- Drizzle melted chocolate over the cookies
- Gently press chopped nuts over the top of the cookie, then bake.
- Drizzle with an easy confectionery sugar glaze like the one for our vanilla pound cake.
- Place a stencil over the baked cookie and then dust with confectionary sugar.
- Get really creative with 6 Ways to Decorate Cookies with Royal Icing!
More Cookies to Love!
- Lofthouse-Style Soft Frosted Sugar Cookies
- Spritz Cookies
- Cream Cheese Pecan Cookies
- Thumbprint Cookies
- Chocolate Cranberry Rugelach
Best Sugar Cookies
You can warm up the cream cheese quickly by cutting it into cubes and by placing it in a microwave-safe bowl. Cook in the microwave for 10 to 15 seconds.
If you are using a hand mixer instead of a stand mixer you will want to use cool, but not cold, butter in the beginning. A stand mixer can cream the cold butter but a hand mixer doesn’t quite have the same power. Just cut the butter into 1/2-inch cubes and let the butter sit on the counter for about 10 to 15 minutes. That will take the chill off the butter and make it more pliable for the hand mixer.
- For the cookie dough:
- 1 cup (225 g or 2 sticks) unsalted butter, chilled
- 1 cup (200 g) sugar
- 1 teaspoon vanilla extract
- 1/4 teaspoon almond extract
- 1 teaspoon lemon zest, from roughly 1 medium lemon
- 1 1/2 teaspoons baking powder
- 1/2 teaspoon kosher salt
- 2 ounces (57 g, or 1/4 cup) cream cheese, at room temperature
- 1 large egg
- 3 cups (420 g) all-purpose flour
- To finish:
- 1/4 cup all-purpose flour, for cutting out the cookies
- Colored sparkling sugar to decorate, optional
- Royal icing to decorate, optional
Mix the butter with sugar:
In a stand mixer fitted with a paddle attachment, place the butter, sugar, vanilla extract, almond extract, lemon zest, baking powder, and kosher salt in the bowl. Cream at low speed until the butter starts to become pliable, then increase speed to medium. Mix until a paste forms that sticks to the side of the bowl, about 1 minute. Scrape down the sides of the bowl with a spatula.
Add the cream cheese and beat until incorporated. Repeat with the egg, scraping down the bowl between additions. Don’t worry if the batter looks broken or “curdled” after adding the egg. It will come together with the flour.
Add the flour:
Add 1 cup of the flour and mix on low speed until absorbed. Repeat two more times, adding 1 cup of flour each time.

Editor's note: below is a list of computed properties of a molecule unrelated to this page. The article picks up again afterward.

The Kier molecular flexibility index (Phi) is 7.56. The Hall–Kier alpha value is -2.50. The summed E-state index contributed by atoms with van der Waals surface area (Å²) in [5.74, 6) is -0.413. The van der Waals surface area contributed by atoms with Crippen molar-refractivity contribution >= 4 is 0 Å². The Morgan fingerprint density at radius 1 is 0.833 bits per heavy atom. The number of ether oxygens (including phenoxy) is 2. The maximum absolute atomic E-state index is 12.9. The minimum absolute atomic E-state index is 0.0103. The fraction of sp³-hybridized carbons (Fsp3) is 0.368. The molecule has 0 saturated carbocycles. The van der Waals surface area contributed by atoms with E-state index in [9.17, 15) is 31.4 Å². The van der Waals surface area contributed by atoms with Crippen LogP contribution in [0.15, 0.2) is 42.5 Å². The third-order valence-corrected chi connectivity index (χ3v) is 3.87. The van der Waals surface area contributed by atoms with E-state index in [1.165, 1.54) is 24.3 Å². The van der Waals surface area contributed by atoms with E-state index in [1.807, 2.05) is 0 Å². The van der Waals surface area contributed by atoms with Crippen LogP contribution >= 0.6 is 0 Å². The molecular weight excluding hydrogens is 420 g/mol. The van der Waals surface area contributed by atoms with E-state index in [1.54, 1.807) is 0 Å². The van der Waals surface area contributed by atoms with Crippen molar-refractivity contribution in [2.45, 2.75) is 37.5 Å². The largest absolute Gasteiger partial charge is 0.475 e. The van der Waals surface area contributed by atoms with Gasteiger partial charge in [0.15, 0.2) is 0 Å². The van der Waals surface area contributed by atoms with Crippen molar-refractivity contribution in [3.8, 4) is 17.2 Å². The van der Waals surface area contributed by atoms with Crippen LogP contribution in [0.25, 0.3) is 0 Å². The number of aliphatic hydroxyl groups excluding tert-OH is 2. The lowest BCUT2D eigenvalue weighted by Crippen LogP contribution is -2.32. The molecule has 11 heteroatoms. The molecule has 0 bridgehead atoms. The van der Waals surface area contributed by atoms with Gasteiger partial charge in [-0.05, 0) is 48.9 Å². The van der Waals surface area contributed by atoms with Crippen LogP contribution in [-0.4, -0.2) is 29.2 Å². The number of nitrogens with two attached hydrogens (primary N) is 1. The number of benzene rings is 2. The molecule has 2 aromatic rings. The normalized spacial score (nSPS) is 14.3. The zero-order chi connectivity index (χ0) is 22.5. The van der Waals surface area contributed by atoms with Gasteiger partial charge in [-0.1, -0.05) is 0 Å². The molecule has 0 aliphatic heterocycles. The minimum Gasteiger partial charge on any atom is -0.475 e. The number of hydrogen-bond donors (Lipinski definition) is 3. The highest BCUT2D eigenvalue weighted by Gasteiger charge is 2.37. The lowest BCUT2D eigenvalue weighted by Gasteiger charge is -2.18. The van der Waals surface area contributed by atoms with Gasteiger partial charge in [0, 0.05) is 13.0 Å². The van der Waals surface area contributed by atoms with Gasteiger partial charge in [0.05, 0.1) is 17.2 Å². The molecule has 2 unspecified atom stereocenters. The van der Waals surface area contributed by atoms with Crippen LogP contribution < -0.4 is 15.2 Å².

Roll the dough out:
Divide the dough in half. Place half the dough on a large piece of parchment paper (do not flour the paper). Press down with the palm of your hands to form a disk. Place another piece of parchment paper over the dough. Begin rolling the dough out gradually with a rolling pin.
As you roll the dough, flip the parchment papers with the dough sandwiched between them to create an even layer. If you find the paper starts to “wrinkle” just peel back the paper and then lay it back down, smoothing it out with your hands. Continue to roll and flipping the dough, until the dough is 1/4-inch thick.
Repeat with the second half of the dough.
Chill the dough:
Stack the thin sheets of dough, still sandwiched in parchment paper, on top of each other, then place on a baking sheet. Move to the freezer and chill for 15 minutes or until the dough is cool and firm to the touch. Alternatively, let the dough chill in the fridge for 1 hour or overnight.
Prepare the baking sheets and pre-heat the oven:
While the dough is chilling, preheat the oven to 350°F. Line a baking sheet with a silicone baking mat or parchment paper.
Cut out the cookies:
Once the dough has chilled and firmed up, transfer one of the dough sheets to your counter. Gently peel away the top layer of parchment paper.
Place 1/4 cup all-purpose flour in a shallow bowl or pan. Dip the cookie cutter in the flour, then firmly cut out cookies (plastic cookie cutters may be stickier than metal ones). Repeat, cutting out cookies until you can’t fit any more onto the sheet. Flip the entire sheet over and peel away the “edge scraps” of the dough. Gently move the cookies to the prepared baking sheet, leaving about one inch around each cookie.
Gather all the scraps together and press to form a disk. Roll the scraps out between the parchment paper (you can reuse the same paper). Move to the refrigerator or freezer and chill as you repeat the process on the second sheet of chilled dough. This will allow the scraps to cool down and firm up.
Repeat with cutting cookies for the second sheet of dough, then refrigerate the rolled out scraps. Repeat until you’ve used up as much cookie dough as you can. (Note: If you only have one baking sheet, only cut out as many cookies as will fill one baking sheet, then chill the remaining dough until you’re ready for the next batch.)
Bake the cookies:
Sprinkle the cookies with colored sugar (if using), then bake for 8 to 12 minutes, depending on the size, shape, and thickness of the cookie. Watch the cookies starting at 8 minutes. Once the edges of the cookies start to turn brown, that’s when the cookies are done. Cool on the baking sheet for 5 minutes before moving to a wire cooling rack.
If desired, frost or ice the cookies once they are completely cool.
If frosted, wait until the frosting or icing is completely dry before storing. Store in an airtight container at room temperature between sheets of parchment or wax paper for up to 5 days.